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F1 champ Niki Lauda mourned on motor sports’ biggest weekend

Updated May 25, 2019 - 5:09 pm

Memorial Day weekend is like Christmas for auto racing fans, with drivers starting engines at the Indianapolis 500, Coca-Cola 600 and Monaco Grand Prix — three of motor sports’ most iconic events.

The grid at Monte Carlo will seem a little less festive with the death of Niki Lauda.

The revered Formula One champion, who won at Monaco in 1975 and 1976, died Monday at age 70. He raced in the Caesars Palace Grand Prix after launching a comeback that produced his third world driving title and also made transoceanic sprints from Vienna to Las Vegas on Lauda Air, the commercial airline he founded.

Known more for circumspection than bravado behind the wheel, the Austrian-born Lauda could be aloof. He was more engaging during Las Vegas interviews in which he beat the drum for another U.S. F1 race.

His fierce battle with charismatic James Hunt for the 1976 F1 title during which Lauda suffered disfiguring facial burns was the subject of Ron Howard’s 2013 movie “Rush.” Despite losing most of his right ear and suffering near fatal lung damage in a fiery crash at the diabolical Nurburgring in Germany, the courageous Lauda was back in his Ferrari after missing only two races.

He would lose the championship to Hunt by one point.

A YouTube video of the 1982 Caesars race shows Lauda battling a driver named Andrea de Cesaris on the temporary circuit upon which the Forum Shops were built. The duel lasted multiple laps, mostly because de Cesaris stubbornly blocked Lauda. Another driver might have tried to bump the Italian out of the way, but that wasn’t Lauda’s style.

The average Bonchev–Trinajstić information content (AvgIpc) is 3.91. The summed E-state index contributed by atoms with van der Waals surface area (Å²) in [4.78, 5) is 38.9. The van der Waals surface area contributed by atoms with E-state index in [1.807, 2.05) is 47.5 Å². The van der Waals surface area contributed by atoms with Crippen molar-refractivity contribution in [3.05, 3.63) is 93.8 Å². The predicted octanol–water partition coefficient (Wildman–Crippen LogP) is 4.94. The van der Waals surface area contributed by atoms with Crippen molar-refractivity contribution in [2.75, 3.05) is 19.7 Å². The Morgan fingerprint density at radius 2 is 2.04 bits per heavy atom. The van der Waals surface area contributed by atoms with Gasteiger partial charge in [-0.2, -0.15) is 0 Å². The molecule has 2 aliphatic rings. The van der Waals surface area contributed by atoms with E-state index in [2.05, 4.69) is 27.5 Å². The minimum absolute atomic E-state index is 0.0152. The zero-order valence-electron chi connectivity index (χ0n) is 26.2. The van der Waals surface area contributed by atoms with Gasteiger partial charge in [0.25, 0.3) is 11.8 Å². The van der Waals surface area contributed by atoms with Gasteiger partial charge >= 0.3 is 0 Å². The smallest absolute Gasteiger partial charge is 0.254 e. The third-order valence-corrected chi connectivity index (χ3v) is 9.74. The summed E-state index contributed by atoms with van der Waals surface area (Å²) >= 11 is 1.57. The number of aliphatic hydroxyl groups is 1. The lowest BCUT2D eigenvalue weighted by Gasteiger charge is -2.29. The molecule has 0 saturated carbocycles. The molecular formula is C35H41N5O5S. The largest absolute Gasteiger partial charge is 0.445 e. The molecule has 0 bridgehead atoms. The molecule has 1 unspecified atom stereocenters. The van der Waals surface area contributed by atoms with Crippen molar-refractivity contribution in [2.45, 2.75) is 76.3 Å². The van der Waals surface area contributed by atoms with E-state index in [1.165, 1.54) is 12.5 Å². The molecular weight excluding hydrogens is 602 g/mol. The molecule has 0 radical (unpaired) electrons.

“You could run wheel to wheel (with him) ’til the cows came home,” Mario Andretti said from Indianapolis Motor Speedway.

“We lost a good one, I tell you.”

Clowning with Cubs

When the Chicago Cubs briefly were courting Bryce Harper, it was revealed the Las Vegas slugger had named his dog Wrigley. After Monday’s game between the Cubs and his new team, the Phillies, Harper might start calling his dog Rooftop instead.

After Cubs fans booed him, Harper tossed a souvenir baseball onto the Wrigley Field rooftops instead of into the bleachers as most outfielders do after catching the third out of an inning.

“They were really nice last year because they wanted me,” Harper told the Philadelphia Enquirer. “But now they’re back to not.”

The website Deadspin had a different take: “If there’s a way to keep Philly fans from noticing (Harper’s) .224 batting average and .814 OPS, it’s by being a (expletive) to opposing fan bases whenever possible.”

Triple coverage

Although home runs are flying out of Pacific Coast League ballparks in record numbers, the Aviators also are tripling down like never before.

Las Vegas leads the PCL in triples with 24, including four in one inning (and five overall) at Las Vegas Ballpark on April 11. That was one shy of the major league record of five triples in an inning, set by the Chicago White Sox in 1901.

It has been said the triple is the most thrilling play in baseball. If that’s the case, the thrill is gone for fans in Cleveland and Miami — nary an Indian or Marlin had hit a triple through Friday’s games.

Masters champ

In a story last week on the new bar and grill in downtown Henderson named for UNLV’s first Final Four team, it was written that at age 64, it appeared the Hardway Eight’s former point guard Robert Smith still was fit enough to play.

Turns out he still can.

Smith averaged 13.4 points for the Harlem USA team that won the Masters Basketball Association 60-over division national championship in Coral Springs, Florida. He said he also was the first man back on defense, at least every now and then.


Humphrey Bogart famously said a hot dog at the ballpark is better than steak at The Ritz. Former RJ baseball writer Betsy Helfand, a vegetarian who now covers the Minnesota Twins for the St. Paul Pioneer Press, begs to disagree.

“They sell gluten-free avocado toast and kombucha at T-Mobile Park. Finally, ballpark food I can get behind,” she wrote on her Twitter account during a recent visit to Seattle.

Kombucha is a fermented sweetened tea that is said to have health benefits.

It is rarely served in a plastic batting helmet with jalapenos and gobs of melted cheese.

Contact Ron Kantowski at rkantowski@reviewjournal.com or 702-383-0352. Follow @ronkantowski on Twitter.

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